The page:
You see, the Jericho road is a dangerous road. I remember when Mrs. King and I were first in Jerusalem. We rented a car and drove from Jerusalem down to Jericho. And as soon as we got on that road, I said to my wife, "I can see why Jesus used this as a setting for his parable." It’s a winding, meandering road. It’s really conducive for ambushing. You start out in Jerusalem, which is about 1200 miles, or rather 1200 feet above sea level. And by the time you get down to Jericho, fifteen or twenty minutes later, you’re about 2200 feet below sea level. That’s a dangerous road. In the days of Jesus it came to be known as the "Bloody Pass." And you know, it’s possible that the priest and the Levite looked over that man on the ground and wondered if the robbers were still around. Or it’s possible that they felt that the man on the ground was merely faking. And he was acting like he had been robbed and hurt, in order to seize them over there, lure them there for quick and easy seizure. And so the first question that the Levite asked was, "If I stop to help this man, what will happen to me?" But then the Good Samaritan came by. And he reversed the question: "If I do not stop to help this man, what will happen to him?"

What the hagiographies of King fail to get across is that you don’t need to be the master rhetoritician that King was or a saintly, selfless figure to do good in the world. You just have to be willing to recognize the difference between right and wrong and to stop for a moment to do something about it.

Public Enemy’s last great song is a historical artifact now that even Arizona honors Martin Luther King’s birthday with a holiday. Unfortunately, Dr. King now inhabits a similar role in the American iconography as Washington or Lincoln. It’s an odd term to use for a man who was "the son, the grandson and the great-grandson of preachers", as his masterful "Letter from Birmingham Jail" put it, but King has become a secular saint. It’s not a fair characterization of a complicated man. Reading about his epic struggles with Richard Daley gave me more of an impression of how he operated as a politician. J. Edgar Hoover’s attempts to ruin him as a symbol of the civil rights movement (which transformed from an investigation of Communist influence at the Southern Christian Leadership Center to a pure smear campaign focussed on King’s sexual proclivities) brought to light not just a government agency that had gone out of control but also a very human, very fallible man. In his last speech, given in support of striking sanitation workers in Memphis the day before he was assassinated, Dr. King lectured on the parable of the Good Samaritan:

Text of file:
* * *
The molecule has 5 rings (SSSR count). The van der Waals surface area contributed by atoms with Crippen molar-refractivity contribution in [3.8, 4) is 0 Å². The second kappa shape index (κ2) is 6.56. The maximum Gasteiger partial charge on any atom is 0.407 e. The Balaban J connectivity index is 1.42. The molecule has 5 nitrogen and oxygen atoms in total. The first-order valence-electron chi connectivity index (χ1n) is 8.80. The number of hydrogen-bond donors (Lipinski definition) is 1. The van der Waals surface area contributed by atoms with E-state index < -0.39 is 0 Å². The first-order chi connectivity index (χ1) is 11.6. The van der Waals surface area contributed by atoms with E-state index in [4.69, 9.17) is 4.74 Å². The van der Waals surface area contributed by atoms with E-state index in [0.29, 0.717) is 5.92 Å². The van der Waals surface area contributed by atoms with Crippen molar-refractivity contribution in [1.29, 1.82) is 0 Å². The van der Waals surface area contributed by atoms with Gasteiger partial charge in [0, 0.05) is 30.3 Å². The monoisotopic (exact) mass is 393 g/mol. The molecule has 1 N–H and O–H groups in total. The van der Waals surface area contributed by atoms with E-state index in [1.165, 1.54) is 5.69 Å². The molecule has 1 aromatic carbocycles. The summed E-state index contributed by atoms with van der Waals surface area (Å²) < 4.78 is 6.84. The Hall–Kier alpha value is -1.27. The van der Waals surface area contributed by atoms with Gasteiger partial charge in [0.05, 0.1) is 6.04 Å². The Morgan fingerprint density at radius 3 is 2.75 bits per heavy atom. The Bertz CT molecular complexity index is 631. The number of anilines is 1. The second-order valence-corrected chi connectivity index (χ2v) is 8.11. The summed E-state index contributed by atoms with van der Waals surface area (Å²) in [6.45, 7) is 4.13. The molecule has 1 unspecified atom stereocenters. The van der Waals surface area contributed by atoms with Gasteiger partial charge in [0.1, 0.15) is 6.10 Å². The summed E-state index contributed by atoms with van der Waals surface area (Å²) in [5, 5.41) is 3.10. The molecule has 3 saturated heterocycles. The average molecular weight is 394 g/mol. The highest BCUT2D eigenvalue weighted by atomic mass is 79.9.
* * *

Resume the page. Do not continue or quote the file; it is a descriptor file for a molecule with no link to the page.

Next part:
You see, the Jericho road is a dangerous road. I remember when Mrs. King and I were first in Jerusalem. We rented a car and drove from Jerusalem down to Jericho. And as soon as we got on that road, I said to my wife, "I can see why Jesus used this as a setting for his parable." It’s a winding, meandering road. It’s really conducive for ambushing. You start out in Jerusalem, which is about 1200 miles, or rather 1200 feet above sea level. And by the time you get down to Jericho, fifteen or twenty minutes later, you’re about 2200 feet below sea level. That’s a dangerous road. In the days of Jesus it came to be known as the "Bloody Pass." And you know, it’s possible that the priest and the Levite looked over that man on the ground and wondered if the robbers were still around. Or it’s possible that they felt that the man on the ground was merely faking. And he was acting like he had been robbed and hurt, in order to seize them over there, lure them there for quick and easy seizure. And so the first question that the Levite asked was, "If I stop to help this man, what will happen to me?" But then the Good Samaritan came by. And he reversed the question: "If I do not stop to help this man, what will happen to him?"

What the hagiographies of King fail to get across is that you don’t need to be the master rhetoritician that King was or a saintly, selfless figure to do good in the world. You just have to be willing to recognize the difference between right and wrong and to stop for a moment to do something about it. None